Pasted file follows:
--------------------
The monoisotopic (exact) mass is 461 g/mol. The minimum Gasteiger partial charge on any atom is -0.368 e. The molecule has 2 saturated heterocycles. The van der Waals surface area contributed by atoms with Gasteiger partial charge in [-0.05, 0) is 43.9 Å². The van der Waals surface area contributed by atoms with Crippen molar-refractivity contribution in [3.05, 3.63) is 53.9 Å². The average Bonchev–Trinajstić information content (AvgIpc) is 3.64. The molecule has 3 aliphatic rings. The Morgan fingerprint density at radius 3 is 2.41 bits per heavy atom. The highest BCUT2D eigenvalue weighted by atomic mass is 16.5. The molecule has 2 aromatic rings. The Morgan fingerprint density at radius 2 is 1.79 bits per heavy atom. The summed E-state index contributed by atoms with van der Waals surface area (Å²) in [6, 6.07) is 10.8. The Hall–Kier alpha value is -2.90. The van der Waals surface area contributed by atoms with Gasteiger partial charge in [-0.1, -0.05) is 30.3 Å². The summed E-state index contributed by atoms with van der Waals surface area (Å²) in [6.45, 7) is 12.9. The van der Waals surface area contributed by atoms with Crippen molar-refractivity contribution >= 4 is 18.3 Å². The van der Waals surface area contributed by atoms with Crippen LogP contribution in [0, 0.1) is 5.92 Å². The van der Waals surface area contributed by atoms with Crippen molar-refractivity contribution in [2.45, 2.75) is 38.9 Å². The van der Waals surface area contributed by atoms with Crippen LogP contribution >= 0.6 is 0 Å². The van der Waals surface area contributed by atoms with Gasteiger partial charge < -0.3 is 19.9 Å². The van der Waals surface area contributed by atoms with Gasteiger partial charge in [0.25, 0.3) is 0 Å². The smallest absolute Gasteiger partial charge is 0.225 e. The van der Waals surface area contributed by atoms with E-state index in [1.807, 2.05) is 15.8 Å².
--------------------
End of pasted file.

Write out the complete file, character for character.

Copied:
The monoisotopic (exact) mass is 461 g/mol. The minimum Gasteiger partial charge on any atom is -0.368 e. The molecule has 2 saturated heterocycles. The van der Waals surface area contributed by atoms with Gasteiger partial charge in [-0.05, 0) is 43.9 Å². The van der Waals surface area contributed by atoms with Crippen molar-refractivity contribution in [3.05, 3.63) is 53.9 Å². The average Bonchev–Trinajstić information content (AvgIpc) is 3.64. The molecule has 3 aliphatic rings. The Morgan fingerprint density at radius 3 is 2.41 bits per heavy atom. The highest BCUT2D eigenvalue weighted by atomic mass is 16.5. The molecule has 2 aromatic rings. The Morgan fingerprint density at radius 2 is 1.79 bits per heavy atom. The summed E-state index contributed by atoms with van der Waals surface area (Å²) in [6, 6.07) is 10.8. The Hall–Kier alpha value is -2.90. The van der Waals surface area contributed by atoms with Gasteiger partial charge in [-0.1, -0.05) is 30.3 Å². The summed E-state index contributed by atoms with van der Waals surface area (Å²) in [6.45, 7) is 12.9. The van der Waals surface area contributed by atoms with Crippen molar-refractivity contribution >= 4 is 18.3 Å². The van der Waals surface area contributed by atoms with Crippen LogP contribution in [0, 0.1) is 5.92 Å². The van der Waals surface area contributed by atoms with Crippen molar-refractivity contribution in [2.45, 2.75) is 38.9 Å². The van der Waals surface area contributed by atoms with Crippen LogP contribution >= 0.6 is 0 Å². The van der Waals surface area contributed by atoms with Gasteiger partial charge < -0.3 is 19.9 Å². The van der Waals surface area contributed by atoms with Gasteiger partial charge in [0.25, 0.3) is 0 Å². The smallest absolute Gasteiger partial charge is 0.225 e. The van der Waals surface area contributed by atoms with E-state index in [1.807, 2.05) is 15.8 Å².